Crispy Gamer writes: "With more cars and tracks than most full racing games, Gran Turismo 5 Prologue is more than just a glorified demo.
It may be a cliché, but it's also true: You can't just a book by its cover. You also can't, it turns out, judge a game by its name. Take Gran Turismo 5 Prologue, which sounds like a glorified demo, a hefty teaser for Gran Turismo 5, the next chapter in Sony's vaunted racing sim series, which won't be out until we've all grown accustomed to writing 2009 on our checks. It doesn't help that, besides being sold in stores, Prologue will also be downloadable from the PlayStation Store. As we learned when we had some hands-on time with the game at Sony's offices in Santa Monica, not only is Prologue more than a demo, it's actually got more going for it than most racing games. We talked with Associate Producer Chris Hinojosa-Miranda to find out more.
Crispy Gamer: I'm going to play devil's advocate for a moment: Gran Turismo 5 Prologue sounds like a glorified demo. Am I wrong?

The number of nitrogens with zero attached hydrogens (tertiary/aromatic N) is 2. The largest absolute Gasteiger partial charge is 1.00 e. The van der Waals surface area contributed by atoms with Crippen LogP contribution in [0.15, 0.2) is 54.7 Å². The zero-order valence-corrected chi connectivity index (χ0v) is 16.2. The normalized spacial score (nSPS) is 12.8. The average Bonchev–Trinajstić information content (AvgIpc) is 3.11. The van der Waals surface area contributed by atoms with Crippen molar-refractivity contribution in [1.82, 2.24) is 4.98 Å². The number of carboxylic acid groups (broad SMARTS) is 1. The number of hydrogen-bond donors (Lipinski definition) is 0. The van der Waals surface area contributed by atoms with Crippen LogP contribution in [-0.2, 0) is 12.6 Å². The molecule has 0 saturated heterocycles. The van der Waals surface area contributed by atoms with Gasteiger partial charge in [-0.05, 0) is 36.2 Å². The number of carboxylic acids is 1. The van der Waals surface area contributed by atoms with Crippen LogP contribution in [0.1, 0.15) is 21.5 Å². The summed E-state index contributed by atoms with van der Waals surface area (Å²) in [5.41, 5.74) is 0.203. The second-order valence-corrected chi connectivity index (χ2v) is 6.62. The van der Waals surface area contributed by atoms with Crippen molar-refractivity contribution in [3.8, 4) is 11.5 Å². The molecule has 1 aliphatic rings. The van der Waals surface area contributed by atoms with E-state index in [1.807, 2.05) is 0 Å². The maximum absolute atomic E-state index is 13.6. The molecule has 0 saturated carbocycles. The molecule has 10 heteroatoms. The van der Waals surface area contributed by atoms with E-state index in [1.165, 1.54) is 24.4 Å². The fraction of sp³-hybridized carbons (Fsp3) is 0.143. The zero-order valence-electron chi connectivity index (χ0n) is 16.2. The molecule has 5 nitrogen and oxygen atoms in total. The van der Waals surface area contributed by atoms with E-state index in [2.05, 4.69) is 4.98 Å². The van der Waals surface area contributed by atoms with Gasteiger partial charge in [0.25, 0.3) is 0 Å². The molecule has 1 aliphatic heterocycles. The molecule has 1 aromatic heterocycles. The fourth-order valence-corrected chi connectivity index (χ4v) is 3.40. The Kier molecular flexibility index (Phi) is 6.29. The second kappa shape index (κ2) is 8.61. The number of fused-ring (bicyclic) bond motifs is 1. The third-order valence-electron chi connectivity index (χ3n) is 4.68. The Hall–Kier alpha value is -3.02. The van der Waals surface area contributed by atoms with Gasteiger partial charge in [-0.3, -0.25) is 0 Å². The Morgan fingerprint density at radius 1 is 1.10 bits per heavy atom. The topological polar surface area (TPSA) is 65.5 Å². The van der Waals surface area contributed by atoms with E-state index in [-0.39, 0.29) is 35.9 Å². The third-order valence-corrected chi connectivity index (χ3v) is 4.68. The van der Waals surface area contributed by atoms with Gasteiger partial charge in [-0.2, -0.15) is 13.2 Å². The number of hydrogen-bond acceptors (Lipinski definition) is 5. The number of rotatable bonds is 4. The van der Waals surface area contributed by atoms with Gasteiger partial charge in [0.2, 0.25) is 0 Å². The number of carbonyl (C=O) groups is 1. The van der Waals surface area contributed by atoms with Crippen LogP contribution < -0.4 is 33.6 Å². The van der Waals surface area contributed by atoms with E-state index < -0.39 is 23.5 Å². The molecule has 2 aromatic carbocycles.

Chris Hinojosa-Miranda: In many ways, yes. I think the way Gran Turismo has been seen in the public's eye, for a long time, is that it has tons of cars and numerous tracks, to the point that it's almost overload. But GT5 Prologue is a condensed version of that -- which doesn't make it a demo. A demo is something you'd play for three days and then you're done. But with the online modes and all the different features, there's a lot in Prologue. There are over 70 cars and six tracks. There are both single- and multiplayer modes. We have Time Trial mode, we have a regular eight- to 16-player races -- that all depends on the tracks; some would be too crowded with 16 cars -- and we have Drift Mode, which is new to the franchise. When you compare Prologue to other racing games, we actually have as much content as they do, sometimes even more."